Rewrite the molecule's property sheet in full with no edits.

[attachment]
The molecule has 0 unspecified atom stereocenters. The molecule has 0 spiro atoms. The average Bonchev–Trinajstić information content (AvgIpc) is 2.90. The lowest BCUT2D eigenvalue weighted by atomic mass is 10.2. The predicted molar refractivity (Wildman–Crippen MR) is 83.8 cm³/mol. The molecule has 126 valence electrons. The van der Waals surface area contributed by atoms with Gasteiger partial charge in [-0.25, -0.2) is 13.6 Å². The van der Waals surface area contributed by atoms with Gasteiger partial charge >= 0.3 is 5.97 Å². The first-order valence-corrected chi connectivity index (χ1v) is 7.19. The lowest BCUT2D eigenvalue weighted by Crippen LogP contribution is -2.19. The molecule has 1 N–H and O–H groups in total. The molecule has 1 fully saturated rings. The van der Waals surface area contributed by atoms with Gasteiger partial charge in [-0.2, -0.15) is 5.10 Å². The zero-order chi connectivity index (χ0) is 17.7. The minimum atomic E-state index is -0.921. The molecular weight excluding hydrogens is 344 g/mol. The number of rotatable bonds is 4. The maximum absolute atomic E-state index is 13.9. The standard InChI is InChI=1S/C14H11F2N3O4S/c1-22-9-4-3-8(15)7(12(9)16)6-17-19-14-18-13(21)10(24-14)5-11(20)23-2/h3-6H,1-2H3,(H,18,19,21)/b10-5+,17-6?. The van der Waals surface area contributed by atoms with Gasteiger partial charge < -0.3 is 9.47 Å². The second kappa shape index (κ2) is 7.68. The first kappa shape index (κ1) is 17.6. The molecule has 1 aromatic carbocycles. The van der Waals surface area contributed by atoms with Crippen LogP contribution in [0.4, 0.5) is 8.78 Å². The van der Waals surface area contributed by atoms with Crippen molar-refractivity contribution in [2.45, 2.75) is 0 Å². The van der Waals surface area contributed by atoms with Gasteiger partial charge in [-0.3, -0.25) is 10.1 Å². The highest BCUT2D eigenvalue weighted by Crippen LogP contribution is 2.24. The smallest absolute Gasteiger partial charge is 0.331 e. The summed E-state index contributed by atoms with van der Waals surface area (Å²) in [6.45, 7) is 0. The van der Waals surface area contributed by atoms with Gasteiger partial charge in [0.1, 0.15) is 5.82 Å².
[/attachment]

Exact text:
The molecule has 0 unspecified atom stereocenters. The molecule has 0 spiro atoms. The average Bonchev–Trinajstić information content (AvgIpc) is 2.90. The lowest BCUT2D eigenvalue weighted by atomic mass is 10.2. The predicted molar refractivity (Wildman–Crippen MR) is 83.8 cm³/mol. The molecule has 126 valence electrons. The van der Waals surface area contributed by atoms with Gasteiger partial charge in [-0.25, -0.2) is 13.6 Å². The van der Waals surface area contributed by atoms with Gasteiger partial charge >= 0.3 is 5.97 Å². The first-order valence-corrected chi connectivity index (χ1v) is 7.19. The lowest BCUT2D eigenvalue weighted by Crippen LogP contribution is -2.19. The molecule has 1 N–H and O–H groups in total. The molecule has 1 fully saturated rings. The van der Waals surface area contributed by atoms with Gasteiger partial charge in [-0.2, -0.15) is 5.10 Å². The zero-order chi connectivity index (χ0) is 17.7. The minimum atomic E-state index is -0.921. The molecular weight excluding hydrogens is 344 g/mol. The number of rotatable bonds is 4. The maximum absolute atomic E-state index is 13.9. The standard InChI is InChI=1S/C14H11F2N3O4S/c1-22-9-4-3-8(15)7(12(9)16)6-17-19-14-18-13(21)10(24-14)5-11(20)23-2/h3-6H,1-2H3,(H,18,19,21)/b10-5+,17-6?. The van der Waals surface area contributed by atoms with Gasteiger partial charge < -0.3 is 9.47 Å². The second kappa shape index (κ2) is 7.68. The first kappa shape index (κ1) is 17.6. The molecule has 1 aromatic carbocycles. The van der Waals surface area contributed by atoms with Crippen LogP contribution in [0.4, 0.5) is 8.78 Å². The van der Waals surface area contributed by atoms with Crippen molar-refractivity contribution in [2.45, 2.75) is 0 Å². The van der Waals surface area contributed by atoms with Gasteiger partial charge in [-0.3, -0.25) is 10.1 Å². The highest BCUT2D eigenvalue weighted by Crippen LogP contribution is 2.24. The smallest absolute Gasteiger partial charge is 0.331 e. The summed E-state index contributed by atoms with van der Waals surface area (Å²) in [6.45, 7) is 0. The van der Waals surface area contributed by atoms with Gasteiger partial charge in [0.1, 0.15) is 5.82 Å².